How to Watch The Orionid Meteor Shower This Weekend

The celestial show will peak on the night of October 21 to 22, with around 23 meteors expected per hour.

The Orionid meteor shower will peak on the night of October 21 to 22 this weekend, with around 23 meteors expected per hour in clear skies. Known for their brightness and speed, these meteors produce “one of the most beautiful showers of the year,” according to NASA.

Where and when to look

The Orionids will be best visible in the hours after midnight to anyone in the world with clear skies and minimal light pollution. You won’t need any special equipment to view this shower, but NASA recommends finding a dark place and setting up a sleeping bag, blanket or lawn chair for comfort.

If you’re located in the Northern Hemisphere, lie down with your feet facing southeast. If you’re in the Southern Hemisphere, your feet should face northeast. You’ll see the most meteors if you look to the lower half of the sky, unless the sky near your horizon is brightly lit, per the International Meteor Organization (IMO).

You should allow at least 30 minutes for your eyes to adjust—avoid looking at your phone or a flashlight, otherwise your night vision will need another 30 minutes to kick in.

The Orionids travel at about 148,000 miles per hour into Earth’s atmosphere, often leaving spectacular glowing “trains” that can last several seconds to minutes. They can also sometimes turn into fireballs, or very bright meteors, per NASA.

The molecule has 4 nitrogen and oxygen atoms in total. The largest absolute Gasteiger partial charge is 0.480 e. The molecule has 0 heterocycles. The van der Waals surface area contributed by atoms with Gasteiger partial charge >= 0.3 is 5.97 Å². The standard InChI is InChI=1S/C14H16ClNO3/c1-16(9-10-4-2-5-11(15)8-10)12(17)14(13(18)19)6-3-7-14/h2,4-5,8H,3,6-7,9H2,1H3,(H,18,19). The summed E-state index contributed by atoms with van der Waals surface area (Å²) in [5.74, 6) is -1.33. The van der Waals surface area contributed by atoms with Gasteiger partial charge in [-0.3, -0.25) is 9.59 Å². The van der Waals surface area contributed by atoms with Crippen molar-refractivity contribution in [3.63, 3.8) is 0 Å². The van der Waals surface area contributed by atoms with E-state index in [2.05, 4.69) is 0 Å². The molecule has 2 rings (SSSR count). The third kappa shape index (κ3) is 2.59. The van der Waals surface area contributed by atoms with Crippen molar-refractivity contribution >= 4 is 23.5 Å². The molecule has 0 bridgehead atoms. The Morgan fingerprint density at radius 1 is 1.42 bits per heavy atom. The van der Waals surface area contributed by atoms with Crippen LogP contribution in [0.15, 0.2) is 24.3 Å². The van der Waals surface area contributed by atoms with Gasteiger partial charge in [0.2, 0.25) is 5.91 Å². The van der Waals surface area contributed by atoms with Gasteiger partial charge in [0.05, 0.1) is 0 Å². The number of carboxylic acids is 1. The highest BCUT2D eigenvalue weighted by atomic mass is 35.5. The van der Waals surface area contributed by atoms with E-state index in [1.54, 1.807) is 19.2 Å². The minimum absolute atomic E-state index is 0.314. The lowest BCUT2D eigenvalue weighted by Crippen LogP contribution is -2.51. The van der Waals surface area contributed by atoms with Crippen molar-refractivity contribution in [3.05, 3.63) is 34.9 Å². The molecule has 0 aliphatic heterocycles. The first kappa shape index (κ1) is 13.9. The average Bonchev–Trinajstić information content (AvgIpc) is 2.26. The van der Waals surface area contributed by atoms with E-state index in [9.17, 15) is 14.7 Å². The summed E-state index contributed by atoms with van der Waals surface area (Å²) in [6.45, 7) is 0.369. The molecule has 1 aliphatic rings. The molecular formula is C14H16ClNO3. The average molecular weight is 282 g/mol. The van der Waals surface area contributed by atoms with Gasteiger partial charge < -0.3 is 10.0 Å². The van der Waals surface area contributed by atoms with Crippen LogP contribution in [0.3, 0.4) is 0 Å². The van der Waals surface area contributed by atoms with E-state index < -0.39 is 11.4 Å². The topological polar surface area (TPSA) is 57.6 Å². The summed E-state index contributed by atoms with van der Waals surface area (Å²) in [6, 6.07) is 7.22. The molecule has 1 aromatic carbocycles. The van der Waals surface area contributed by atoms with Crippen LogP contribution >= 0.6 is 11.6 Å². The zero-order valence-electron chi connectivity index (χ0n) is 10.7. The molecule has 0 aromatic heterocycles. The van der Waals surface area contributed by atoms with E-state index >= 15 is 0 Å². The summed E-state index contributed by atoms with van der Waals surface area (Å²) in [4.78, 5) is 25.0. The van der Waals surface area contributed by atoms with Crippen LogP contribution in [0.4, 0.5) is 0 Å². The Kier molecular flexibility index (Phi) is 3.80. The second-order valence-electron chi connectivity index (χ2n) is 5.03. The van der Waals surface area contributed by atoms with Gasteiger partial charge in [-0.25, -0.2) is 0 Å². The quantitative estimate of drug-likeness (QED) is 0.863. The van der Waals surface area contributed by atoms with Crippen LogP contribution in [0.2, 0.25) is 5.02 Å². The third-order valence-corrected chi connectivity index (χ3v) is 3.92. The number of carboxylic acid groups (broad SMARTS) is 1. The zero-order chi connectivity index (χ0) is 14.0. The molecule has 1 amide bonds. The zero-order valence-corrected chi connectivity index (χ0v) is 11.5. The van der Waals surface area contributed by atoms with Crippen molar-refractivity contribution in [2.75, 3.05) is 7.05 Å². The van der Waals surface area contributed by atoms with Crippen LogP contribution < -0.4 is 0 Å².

Usually, stargazers watching the Orionids can expect to see a meteor every few minutes, though in rare cases, observers have seen three times as many. Stronger activity is not expected this year, per the IMO.

The moon will be about 37 percent full on the night of October 21 and set around midnight, allowing for fairly good viewing. This year, the Orionid shower will continue until November 22, overlapping with several other showers, including the Northern Taurids, which will peak the night of November 11 to 12, and—very briefly—the Geminids.

The constellation Orion

The radiant—or the area from which these meteors appear to come—is the constellation Orion, named after the Greek hunter. The story of Orion has many different versions, but according to one myth, Orion was a mighty hunter who vowed to kill all animals on Earth.

The goddess of the Earth, Gaia, was unhappy with his intention, and sent a giant scorpion after him. Though Orion tried to defeat his foe, the scorpion stung him with its poisonous tail, and he died.

Out of gratitude for the arachnid, Gaia placed its figure among the stars as the constellation Scorpius. And to forever shame Orion, Gaia created his figure eternally running from the scorpion as the Earth moves through the sky.

If you’re located in the Northern Hemisphere, Orion is visible in the southwestern sky. If you’re in the Southern Hemisphere, it can be seen in the northwestern sky. The three bright stars that make up Orion’s belt are the easiest way to spot this constellation. You can also see the red supergiant star Betelgeuse in Orion’s “right shoulder.”

While locating the constellation Orion can be a helpful starting point, you shouldn’t stare directly at the radiant, because the meteors will appear shorter from this view. Instead, NASA recommends angling your gaze 45 to 90 degrees away from Orion for “longer and more spectacular” meteors.


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